I found the mixture quite dirty, by which I mean it had a lot of Hydrocarbons and Oxygen in the sample.  This is usually an indication of richness, so knocking the trimmer back was the obvious thing to do.  Dropping it back to 0 both leaned it out (not as much as I might have thought though) and cleaned it up (not as much as I might have hoped though), but the dirtiness remained.  Sometimes, the best way to fix this is to crack the air bleeds a 1/4 turn.  It's amazing how it can drop the HC and O2.  I suspect it may have something to do with the black carbon crap that builds up around the edge of the throttle blade in its closed position, but when it's a couple of hours work to even check that out, you usually don't.

I ended up at 1/2 turn out on one, and 1/4 on the other for around 4.5% CO.  But the idle control valve didn't appear to be doing what I would expect on restart.  I tried doing the test via the diagnostic tool, but it didn't seem to want to do that.  I pulled the hoses off and blew air through the nipples into the manifolds, and they were clear, and with the ignition off the valve was open so I blew back through the valve into the airbox, and that was clear.  But when you turned the key on the valve went to the fully closed position as it's meant to, but then didn't come out again.  I sprayed some carb cleaner into the outlet nipples, then let it sit for a while, then blew that out and tried some Inox to lube it up and then it would, at key on, close then open again.  Fixed!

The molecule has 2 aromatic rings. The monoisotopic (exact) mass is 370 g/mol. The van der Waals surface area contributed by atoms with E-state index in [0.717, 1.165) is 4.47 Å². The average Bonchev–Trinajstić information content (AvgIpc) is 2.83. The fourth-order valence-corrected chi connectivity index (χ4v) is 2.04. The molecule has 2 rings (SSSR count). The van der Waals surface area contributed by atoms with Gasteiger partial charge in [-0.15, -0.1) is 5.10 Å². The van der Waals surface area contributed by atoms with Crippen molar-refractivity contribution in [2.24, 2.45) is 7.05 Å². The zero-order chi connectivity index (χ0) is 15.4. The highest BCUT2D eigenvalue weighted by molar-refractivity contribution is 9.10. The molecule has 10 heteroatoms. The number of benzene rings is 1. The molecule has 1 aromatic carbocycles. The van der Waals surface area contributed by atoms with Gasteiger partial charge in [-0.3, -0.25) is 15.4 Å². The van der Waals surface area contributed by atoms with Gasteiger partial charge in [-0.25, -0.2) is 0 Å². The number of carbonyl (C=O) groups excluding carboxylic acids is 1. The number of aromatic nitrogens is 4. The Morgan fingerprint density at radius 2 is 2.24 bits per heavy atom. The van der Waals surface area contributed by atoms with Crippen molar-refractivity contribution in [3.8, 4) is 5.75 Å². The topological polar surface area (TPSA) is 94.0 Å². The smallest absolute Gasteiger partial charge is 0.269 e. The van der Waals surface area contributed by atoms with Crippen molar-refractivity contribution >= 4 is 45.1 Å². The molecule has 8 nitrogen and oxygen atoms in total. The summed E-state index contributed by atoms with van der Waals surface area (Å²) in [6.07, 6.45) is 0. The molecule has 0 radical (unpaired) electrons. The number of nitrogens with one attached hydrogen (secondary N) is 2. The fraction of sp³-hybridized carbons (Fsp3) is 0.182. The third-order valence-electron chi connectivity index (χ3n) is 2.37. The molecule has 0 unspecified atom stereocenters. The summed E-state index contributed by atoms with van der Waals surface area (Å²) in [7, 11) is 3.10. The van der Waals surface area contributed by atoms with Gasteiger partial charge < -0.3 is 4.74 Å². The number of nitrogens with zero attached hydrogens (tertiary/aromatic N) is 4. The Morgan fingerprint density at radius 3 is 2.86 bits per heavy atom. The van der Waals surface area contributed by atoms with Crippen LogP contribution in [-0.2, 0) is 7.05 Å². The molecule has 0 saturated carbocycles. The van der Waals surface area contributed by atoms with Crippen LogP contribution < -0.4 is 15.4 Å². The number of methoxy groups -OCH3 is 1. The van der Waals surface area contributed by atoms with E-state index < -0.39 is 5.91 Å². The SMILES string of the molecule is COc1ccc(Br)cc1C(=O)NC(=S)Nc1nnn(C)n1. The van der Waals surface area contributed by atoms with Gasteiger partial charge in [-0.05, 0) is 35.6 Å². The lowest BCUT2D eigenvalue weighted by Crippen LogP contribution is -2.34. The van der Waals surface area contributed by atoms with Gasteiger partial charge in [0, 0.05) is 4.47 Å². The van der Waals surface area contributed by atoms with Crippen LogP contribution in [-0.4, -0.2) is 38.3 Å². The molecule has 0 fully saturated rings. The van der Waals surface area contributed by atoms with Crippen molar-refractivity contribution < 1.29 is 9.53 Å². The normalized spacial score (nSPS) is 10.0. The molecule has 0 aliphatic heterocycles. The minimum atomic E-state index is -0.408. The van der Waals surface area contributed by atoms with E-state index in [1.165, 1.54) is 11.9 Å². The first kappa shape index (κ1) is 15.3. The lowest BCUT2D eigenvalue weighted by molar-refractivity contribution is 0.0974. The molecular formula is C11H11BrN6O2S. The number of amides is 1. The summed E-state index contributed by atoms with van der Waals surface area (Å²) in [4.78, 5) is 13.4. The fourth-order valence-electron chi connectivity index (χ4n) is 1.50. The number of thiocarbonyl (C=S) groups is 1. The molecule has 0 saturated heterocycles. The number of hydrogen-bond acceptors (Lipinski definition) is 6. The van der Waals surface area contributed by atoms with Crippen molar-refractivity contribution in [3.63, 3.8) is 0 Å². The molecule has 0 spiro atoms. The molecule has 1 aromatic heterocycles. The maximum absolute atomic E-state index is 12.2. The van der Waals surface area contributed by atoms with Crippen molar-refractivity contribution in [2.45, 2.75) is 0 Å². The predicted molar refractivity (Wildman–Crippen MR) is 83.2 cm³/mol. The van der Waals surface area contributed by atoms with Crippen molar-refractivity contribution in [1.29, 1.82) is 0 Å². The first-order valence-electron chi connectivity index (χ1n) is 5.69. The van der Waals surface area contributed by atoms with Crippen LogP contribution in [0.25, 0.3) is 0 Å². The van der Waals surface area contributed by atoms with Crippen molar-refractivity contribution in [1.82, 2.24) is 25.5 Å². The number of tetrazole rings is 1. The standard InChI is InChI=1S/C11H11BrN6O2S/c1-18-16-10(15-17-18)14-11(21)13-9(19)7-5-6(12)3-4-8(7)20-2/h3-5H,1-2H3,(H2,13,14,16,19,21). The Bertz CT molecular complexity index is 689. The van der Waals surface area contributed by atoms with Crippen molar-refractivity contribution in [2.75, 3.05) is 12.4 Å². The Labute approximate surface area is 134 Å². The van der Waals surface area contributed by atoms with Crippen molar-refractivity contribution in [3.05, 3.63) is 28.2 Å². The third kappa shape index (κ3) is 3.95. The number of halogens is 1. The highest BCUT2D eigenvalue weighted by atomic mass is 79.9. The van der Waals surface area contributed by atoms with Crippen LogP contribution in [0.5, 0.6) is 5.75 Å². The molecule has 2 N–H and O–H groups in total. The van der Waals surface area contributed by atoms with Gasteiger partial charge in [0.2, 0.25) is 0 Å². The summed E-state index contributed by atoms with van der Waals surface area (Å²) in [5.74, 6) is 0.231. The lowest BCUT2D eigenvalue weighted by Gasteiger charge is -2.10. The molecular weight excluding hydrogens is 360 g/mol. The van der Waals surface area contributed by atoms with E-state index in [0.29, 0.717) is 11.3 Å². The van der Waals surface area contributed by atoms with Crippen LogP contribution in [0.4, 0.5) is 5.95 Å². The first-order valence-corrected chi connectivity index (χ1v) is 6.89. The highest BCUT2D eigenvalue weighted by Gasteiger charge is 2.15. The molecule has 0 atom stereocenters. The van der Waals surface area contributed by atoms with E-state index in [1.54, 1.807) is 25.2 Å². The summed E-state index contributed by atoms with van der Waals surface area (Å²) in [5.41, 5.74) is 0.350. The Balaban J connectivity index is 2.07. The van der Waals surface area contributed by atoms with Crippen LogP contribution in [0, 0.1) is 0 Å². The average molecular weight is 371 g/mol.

Not, as it turned out.  By this time the engine was cold.  With the little valve to manifold hoses back on, hitting the start button got a fire and run at very low rpm for 10 seconds maybe, then stall.  I pulled the hoses off, so it had no obstruction, and at that it idled a little longer before it stalled.  I could see the valve doing a little bit of movement during this, whereas previously it'd been doing nothing at all, and I was thinking maybe it's just too lean with the excessive air leak it now has.

Another trick I try with an idle control valve is to disconnect the valve with the ignition on, then with it disconnected turn it off and on again to make sure it has logged a fault, then turn it off, connect it again, turn it back on and clear the fault.  That can sometimes wake them up to some extent, but not here.

On a previous MTS1000 with an issue like this I had played with the base throttle opening (as in what I did to the SC1000 outlined in the Linear TPS setting report, which, I must say, hasn't really worked since) and tried different ecu files and it sort of ended up ok-ish, without being overly convincing.  But, as above, getting that into this one was not an option timewise.